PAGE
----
The Jane Campion film Bright Star, about the love that John Keats and Fanny Brawne had for one another (more particularly about the love that she had for him), does indeed exercise its imagination. Yet it does not truly exercise ours.
This is because the film is mistaken to the point of perversity about the nature of imagination when it comes to a poet and especially to this poet. That a film cannot but show us pictures is admittedly the essence of the medium, and in the old days it was to the pictures that we used to go. (In 1915 the Kinematograph & Lantern Weekly still called upon quotation marks when speaking of a very successful career in “pictures.”) But it is imperative that the pictures within such a film as Bright Star practice one simple unremitting act of self-abnegation: of never being pictures of the very things that a great writer has superbly—by means of the chosen medium of words alone—enabled us to imagine, to picture. A film that proceeds to furnish competing pictures of its own will render pointless the previous acts of imagination that it purports to respect or to honor. For among the accomplishments of the poet is that he or she brings it about that we see with the mind’s eye, as against the eye of flesh. The sense of the word “picture” as “a visible image of something formed by physical means” is the antithesis of the sense as “a graphic description, written or spoken, capable of suggesting a mental image.”
Much of the genius of Keats lies in description that is graphic despite—as well as because of—its not existing in any of the media that constitute the graphic arts. In Keats’s art (his letters quite as much as his poems), even the word “description” falls short of his astonishing achievement, in that his imagination never limits itself to describing; rather, thanks to a whole range of corporeal imaginings, it realizes. For it imagines not only seeing (when all that we are physically seeing is words on a page) but the creative power of empathy and of sympathy by means of all the senses. Keats’s words are so telling as to need no showing of what they conjure up. Not merely do they not need such showing, they need not to be accorded it. This winding around is in line with “In Drear-Nighted December” when it speaks of “the feel of not to feel it.”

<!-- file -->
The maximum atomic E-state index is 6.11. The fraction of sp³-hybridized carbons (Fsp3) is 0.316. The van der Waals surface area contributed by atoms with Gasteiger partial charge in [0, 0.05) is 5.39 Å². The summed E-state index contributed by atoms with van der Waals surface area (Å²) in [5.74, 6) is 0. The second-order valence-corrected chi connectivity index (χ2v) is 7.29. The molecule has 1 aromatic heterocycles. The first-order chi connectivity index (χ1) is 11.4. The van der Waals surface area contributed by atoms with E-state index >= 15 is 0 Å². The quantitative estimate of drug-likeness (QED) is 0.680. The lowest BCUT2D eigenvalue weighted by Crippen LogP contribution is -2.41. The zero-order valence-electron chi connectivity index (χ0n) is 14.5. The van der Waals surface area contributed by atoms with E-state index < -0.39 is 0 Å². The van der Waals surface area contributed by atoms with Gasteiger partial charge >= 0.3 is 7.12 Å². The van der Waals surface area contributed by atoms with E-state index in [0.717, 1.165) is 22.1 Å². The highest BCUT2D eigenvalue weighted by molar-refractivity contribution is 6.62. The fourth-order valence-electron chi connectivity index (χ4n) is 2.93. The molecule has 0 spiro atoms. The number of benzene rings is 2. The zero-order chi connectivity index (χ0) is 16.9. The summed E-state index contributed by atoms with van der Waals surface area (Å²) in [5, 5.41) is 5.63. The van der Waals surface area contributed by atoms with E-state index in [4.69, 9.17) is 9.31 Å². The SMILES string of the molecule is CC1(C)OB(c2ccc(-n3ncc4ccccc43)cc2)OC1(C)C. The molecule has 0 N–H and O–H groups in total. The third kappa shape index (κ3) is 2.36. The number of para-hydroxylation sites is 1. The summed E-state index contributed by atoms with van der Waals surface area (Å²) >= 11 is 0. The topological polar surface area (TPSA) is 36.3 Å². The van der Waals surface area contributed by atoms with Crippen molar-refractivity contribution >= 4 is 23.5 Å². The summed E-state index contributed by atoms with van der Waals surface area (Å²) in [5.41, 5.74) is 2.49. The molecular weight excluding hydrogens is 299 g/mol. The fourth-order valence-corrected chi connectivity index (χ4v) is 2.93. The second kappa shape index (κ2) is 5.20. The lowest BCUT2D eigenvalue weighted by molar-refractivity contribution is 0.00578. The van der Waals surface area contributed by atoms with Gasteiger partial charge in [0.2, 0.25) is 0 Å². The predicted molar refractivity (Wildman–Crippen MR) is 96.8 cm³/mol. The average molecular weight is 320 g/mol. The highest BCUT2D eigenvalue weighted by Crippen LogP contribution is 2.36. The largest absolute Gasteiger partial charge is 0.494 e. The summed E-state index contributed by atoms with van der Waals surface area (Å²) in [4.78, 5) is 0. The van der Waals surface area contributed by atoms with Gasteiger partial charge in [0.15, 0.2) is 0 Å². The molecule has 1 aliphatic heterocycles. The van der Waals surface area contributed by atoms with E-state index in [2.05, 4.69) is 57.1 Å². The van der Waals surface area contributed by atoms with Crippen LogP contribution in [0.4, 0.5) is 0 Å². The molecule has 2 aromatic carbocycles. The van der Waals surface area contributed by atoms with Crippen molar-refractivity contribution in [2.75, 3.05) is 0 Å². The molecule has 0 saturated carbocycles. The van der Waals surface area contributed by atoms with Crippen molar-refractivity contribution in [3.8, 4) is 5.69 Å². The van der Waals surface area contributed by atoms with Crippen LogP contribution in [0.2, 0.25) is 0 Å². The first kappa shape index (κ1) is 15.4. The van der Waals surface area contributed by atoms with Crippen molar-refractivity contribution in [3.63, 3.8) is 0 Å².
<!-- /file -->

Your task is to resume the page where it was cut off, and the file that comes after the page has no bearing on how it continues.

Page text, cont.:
Jane Campion has spoken of “the lamp lit by his poetic genius”: “It is Bright Star ‘s ambition to sensitize the audience, to light the lamp.” But the verb “to sensitize” is distant from sensibility and sensitivity, and had we not just been told that it was Keats’s poetic genius that lit the lamp? In The Seven Lamps of Architecture, Ruskin illuminated “The Lamp of Truth” because he valued not only truth but imagination, or (more exactly) valued the symbiotic …
This article is available to online subscribers only.
Please choose from one of the options below to access this article:
Purchase a print premium subscription (20 issues per year) and also receive online access to all all content on nybooks.com.
Purchase an Online Edition subscription and receive full access to all articles published by the Review since 1963.
Purchase a trial Online Edition subscription and receive unlimited access for one week to all the content on nybooks.com.